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Popular Kitchen Colors

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One-of-a-Kind Backsplashes

In a hardworking kitchen, a backsplash is an ideal opportunity to add a little personality. See how pretty materials and unique installations can bring a fresh face to your kitchen.

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Drab to Fab Makeover

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Granite vs. Quartz

Having trouble deciding between granite and quartz for your countertops? We take a look at the pros and cons of each to help you make the choice that's best for your needs.


When choosing countertops for the kitchen or bathroom, many homeowners prefer the look of stone, which offers a nearly endless array of unique colors and patterns. Granite is a natural stone and is one of the most popular countertop materials on the market. Quartz is a manufactured composite that replicates the look of stone and is growing in popularity. Use this simple guide to discover which of these beautiful materials is right for you.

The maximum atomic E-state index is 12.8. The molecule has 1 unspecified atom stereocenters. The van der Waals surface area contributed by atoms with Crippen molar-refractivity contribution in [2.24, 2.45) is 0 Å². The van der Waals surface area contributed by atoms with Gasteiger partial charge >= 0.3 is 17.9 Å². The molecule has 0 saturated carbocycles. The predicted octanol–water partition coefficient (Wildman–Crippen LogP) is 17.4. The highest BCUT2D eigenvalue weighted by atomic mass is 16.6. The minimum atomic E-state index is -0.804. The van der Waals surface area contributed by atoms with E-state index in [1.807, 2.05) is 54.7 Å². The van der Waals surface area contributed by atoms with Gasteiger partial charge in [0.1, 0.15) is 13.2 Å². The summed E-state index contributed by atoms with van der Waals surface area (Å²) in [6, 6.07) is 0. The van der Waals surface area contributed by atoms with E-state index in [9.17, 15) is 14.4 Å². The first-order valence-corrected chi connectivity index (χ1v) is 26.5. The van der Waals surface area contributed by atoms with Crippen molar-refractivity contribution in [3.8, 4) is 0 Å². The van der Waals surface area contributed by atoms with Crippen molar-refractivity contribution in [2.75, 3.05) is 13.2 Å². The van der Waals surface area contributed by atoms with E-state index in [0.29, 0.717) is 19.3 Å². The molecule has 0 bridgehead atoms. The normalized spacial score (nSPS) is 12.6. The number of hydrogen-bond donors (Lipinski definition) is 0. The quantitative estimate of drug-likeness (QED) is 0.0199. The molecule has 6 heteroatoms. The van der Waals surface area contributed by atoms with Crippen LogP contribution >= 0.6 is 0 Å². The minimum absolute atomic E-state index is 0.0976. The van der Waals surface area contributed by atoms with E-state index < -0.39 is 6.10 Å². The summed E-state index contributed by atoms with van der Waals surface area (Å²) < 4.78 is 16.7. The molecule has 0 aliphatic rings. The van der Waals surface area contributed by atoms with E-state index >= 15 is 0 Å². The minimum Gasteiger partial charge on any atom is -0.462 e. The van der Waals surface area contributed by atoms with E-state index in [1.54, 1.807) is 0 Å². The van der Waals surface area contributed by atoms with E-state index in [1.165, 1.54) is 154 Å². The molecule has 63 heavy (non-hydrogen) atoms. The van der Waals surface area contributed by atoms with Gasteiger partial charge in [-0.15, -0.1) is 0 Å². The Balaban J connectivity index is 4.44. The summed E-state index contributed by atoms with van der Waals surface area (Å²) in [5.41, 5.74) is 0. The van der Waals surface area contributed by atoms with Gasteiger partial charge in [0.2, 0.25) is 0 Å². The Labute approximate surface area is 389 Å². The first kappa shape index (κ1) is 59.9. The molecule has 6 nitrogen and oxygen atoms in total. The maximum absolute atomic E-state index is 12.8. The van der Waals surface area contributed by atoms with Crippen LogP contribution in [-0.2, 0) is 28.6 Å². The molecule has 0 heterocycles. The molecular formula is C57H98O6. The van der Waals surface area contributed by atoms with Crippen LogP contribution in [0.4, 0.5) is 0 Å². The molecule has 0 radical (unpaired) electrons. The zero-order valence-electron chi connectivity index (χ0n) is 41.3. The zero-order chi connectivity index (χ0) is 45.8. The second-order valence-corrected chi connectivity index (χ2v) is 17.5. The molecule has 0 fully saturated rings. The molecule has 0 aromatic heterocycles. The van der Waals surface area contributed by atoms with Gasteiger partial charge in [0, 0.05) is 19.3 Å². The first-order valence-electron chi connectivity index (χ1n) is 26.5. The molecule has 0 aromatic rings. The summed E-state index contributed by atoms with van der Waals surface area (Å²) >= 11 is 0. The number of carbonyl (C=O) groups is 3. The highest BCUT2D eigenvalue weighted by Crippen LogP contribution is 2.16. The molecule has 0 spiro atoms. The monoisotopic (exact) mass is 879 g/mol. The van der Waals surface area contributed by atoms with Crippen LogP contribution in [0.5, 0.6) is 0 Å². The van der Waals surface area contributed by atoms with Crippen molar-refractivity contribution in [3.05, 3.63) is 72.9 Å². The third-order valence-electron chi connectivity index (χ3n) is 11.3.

Appearance: As with any material, the visual differences between granite and quartz are a matter of taste. Some people prefer the natural and unique look of granite. Others like the wider variety of patterns and colors offered by quartz.

Durability: Granite is often cited as the most durable natural countertop material available and is known for resisting cracks and chips. As a manmade material, quartz rates a bit higher on the hardness scale and is slightly more resistant to damage. 

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Maintenance/Repairs: With proper annual re-sealing, granite is very resistant to stains. Minor scratches or dings in granite can be filled in with color-matching epoxy or resin from the home improvement store, but professional installers should repair cracks larger than an ice cube. Quartz is a nonporous material, which allows it to repel coffee, oil, and even food coloring without sealing. Damaged quartz is trickier to repair and should always be done by a professional.

Installation/Price: Both granite and quartz should be installed by a professional. They are extremely heavy and difficult to handle. Also, cutting holes for the sink is no easy task. Granite prices have started to go down, making the upfront price of quartz slightly higher. Over enough time, however, reduced maintenance expenses may be enough to offset the price difference. In either case, slab remnants can save big money if your countertop is small enough.

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